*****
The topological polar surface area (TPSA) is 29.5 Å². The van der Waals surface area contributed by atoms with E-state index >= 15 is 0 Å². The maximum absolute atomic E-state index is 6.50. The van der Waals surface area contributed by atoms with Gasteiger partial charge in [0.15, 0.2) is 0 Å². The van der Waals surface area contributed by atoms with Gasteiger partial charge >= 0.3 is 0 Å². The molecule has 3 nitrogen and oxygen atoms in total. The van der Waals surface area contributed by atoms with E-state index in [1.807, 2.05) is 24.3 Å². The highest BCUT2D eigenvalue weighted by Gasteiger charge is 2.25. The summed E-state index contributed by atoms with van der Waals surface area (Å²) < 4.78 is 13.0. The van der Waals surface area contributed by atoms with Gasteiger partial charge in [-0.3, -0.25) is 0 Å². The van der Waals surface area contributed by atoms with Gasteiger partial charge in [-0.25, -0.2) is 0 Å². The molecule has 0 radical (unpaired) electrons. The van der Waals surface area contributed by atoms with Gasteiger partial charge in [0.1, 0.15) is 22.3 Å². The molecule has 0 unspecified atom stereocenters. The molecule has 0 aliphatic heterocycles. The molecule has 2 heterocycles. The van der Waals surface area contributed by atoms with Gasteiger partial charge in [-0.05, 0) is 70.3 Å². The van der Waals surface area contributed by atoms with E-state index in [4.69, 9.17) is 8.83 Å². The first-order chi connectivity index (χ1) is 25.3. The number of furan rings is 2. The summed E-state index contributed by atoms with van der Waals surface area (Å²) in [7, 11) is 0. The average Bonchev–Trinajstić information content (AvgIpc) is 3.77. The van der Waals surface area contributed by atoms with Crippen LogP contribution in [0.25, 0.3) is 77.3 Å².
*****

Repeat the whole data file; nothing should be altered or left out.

The topological polar surface area (TPSA) is 29.5 Å². The van der Waals surface area contributed by atoms with E-state index >= 15 is 0 Å². The maximum absolute atomic E-state index is 6.50. The van der Waals surface area contributed by atoms with Gasteiger partial charge in [0.15, 0.2) is 0 Å². The van der Waals surface area contributed by atoms with Gasteiger partial charge >= 0.3 is 0 Å². The molecule has 3 nitrogen and oxygen atoms in total. The van der Waals surface area contributed by atoms with E-state index in [1.807, 2.05) is 24.3 Å². The highest BCUT2D eigenvalue weighted by Gasteiger charge is 2.25. The summed E-state index contributed by atoms with van der Waals surface area (Å²) < 4.78 is 13.0. The van der Waals surface area contributed by atoms with Gasteiger partial charge in [-0.3, -0.25) is 0 Å². The van der Waals surface area contributed by atoms with Gasteiger partial charge in [-0.25, -0.2) is 0 Å². The molecule has 0 radical (unpaired) electrons. The van der Waals surface area contributed by atoms with Gasteiger partial charge in [0.1, 0.15) is 22.3 Å². The molecule has 0 unspecified atom stereocenters. The molecule has 0 aliphatic heterocycles. The molecule has 2 heterocycles. The van der Waals surface area contributed by atoms with Gasteiger partial charge in [-0.05, 0) is 70.3 Å². The van der Waals surface area contributed by atoms with E-state index in [4.69, 9.17) is 8.83 Å². The first-order chi connectivity index (χ1) is 25.3. The number of furan rings is 2. The summed E-state index contributed by atoms with van der Waals surface area (Å²) in [7, 11) is 0. The average Bonchev–Trinajstić information content (AvgIpc) is 3.77. The van der Waals surface area contributed by atoms with Crippen LogP contribution in [0.25, 0.3) is 77.3 Å².